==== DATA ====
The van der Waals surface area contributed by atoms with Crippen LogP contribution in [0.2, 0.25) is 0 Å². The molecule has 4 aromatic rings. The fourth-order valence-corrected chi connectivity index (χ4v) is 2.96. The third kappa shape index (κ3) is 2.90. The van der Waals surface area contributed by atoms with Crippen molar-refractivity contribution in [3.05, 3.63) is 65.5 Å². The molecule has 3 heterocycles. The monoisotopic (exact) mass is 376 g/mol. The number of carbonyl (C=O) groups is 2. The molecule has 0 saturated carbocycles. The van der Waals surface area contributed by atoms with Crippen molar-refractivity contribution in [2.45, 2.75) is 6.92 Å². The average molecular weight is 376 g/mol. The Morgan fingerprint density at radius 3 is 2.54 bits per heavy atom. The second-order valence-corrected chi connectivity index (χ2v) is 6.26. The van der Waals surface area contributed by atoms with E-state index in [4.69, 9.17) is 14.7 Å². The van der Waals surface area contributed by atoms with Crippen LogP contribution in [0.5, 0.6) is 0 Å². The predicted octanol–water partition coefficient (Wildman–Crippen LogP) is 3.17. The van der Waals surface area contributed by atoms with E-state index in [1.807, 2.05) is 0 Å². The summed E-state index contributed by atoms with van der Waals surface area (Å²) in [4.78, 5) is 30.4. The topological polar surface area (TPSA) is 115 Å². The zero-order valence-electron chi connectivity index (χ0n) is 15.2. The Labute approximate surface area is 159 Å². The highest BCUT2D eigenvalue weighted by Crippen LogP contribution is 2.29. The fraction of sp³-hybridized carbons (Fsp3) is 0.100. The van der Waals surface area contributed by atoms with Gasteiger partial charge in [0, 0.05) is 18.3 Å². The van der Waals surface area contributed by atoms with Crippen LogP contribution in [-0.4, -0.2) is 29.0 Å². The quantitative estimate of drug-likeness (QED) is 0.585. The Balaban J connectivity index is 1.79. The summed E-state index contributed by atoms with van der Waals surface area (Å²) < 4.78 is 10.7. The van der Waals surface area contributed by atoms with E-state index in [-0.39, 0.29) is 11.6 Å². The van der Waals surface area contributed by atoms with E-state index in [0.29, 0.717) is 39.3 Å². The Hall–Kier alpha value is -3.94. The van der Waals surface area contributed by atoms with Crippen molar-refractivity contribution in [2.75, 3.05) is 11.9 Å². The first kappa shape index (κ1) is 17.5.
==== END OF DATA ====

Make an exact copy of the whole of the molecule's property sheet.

The van der Waals surface area contributed by atoms with Crippen LogP contribution in [0.2, 0.25) is 0 Å². The molecule has 4 aromatic rings. The fourth-order valence-corrected chi connectivity index (χ4v) is 2.96. The third kappa shape index (κ3) is 2.90. The van der Waals surface area contributed by atoms with Crippen molar-refractivity contribution in [3.05, 3.63) is 65.5 Å². The molecule has 3 heterocycles. The monoisotopic (exact) mass is 376 g/mol. The number of carbonyl (C=O) groups is 2. The molecule has 0 saturated carbocycles. The van der Waals surface area contributed by atoms with Crippen molar-refractivity contribution in [2.45, 2.75) is 6.92 Å². The average molecular weight is 376 g/mol. The Morgan fingerprint density at radius 3 is 2.54 bits per heavy atom. The second-order valence-corrected chi connectivity index (χ2v) is 6.26. The van der Waals surface area contributed by atoms with E-state index in [4.69, 9.17) is 14.7 Å². The van der Waals surface area contributed by atoms with Crippen LogP contribution in [0.5, 0.6) is 0 Å². The predicted octanol–water partition coefficient (Wildman–Crippen LogP) is 3.17. The van der Waals surface area contributed by atoms with E-state index in [1.807, 2.05) is 0 Å². The summed E-state index contributed by atoms with van der Waals surface area (Å²) in [4.78, 5) is 30.4. The topological polar surface area (TPSA) is 115 Å². The zero-order valence-electron chi connectivity index (χ0n) is 15.2. The Labute approximate surface area is 159 Å². The highest BCUT2D eigenvalue weighted by Crippen LogP contribution is 2.29. The fraction of sp³-hybridized carbons (Fsp3) is 0.100. The van der Waals surface area contributed by atoms with Gasteiger partial charge in [0, 0.05) is 18.3 Å². The van der Waals surface area contributed by atoms with Crippen LogP contribution in [-0.4, -0.2) is 29.0 Å². The quantitative estimate of drug-likeness (QED) is 0.585. The Balaban J connectivity index is 1.79. The summed E-state index contributed by atoms with van der Waals surface area (Å²) < 4.78 is 10.7. The van der Waals surface area contributed by atoms with E-state index in [-0.39, 0.29) is 11.6 Å². The van der Waals surface area contributed by atoms with E-state index in [0.29, 0.717) is 39.3 Å². The Hall–Kier alpha value is -3.94. The van der Waals surface area contributed by atoms with Crippen molar-refractivity contribution in [2.75, 3.05) is 11.9 Å². The first kappa shape index (κ1) is 17.5.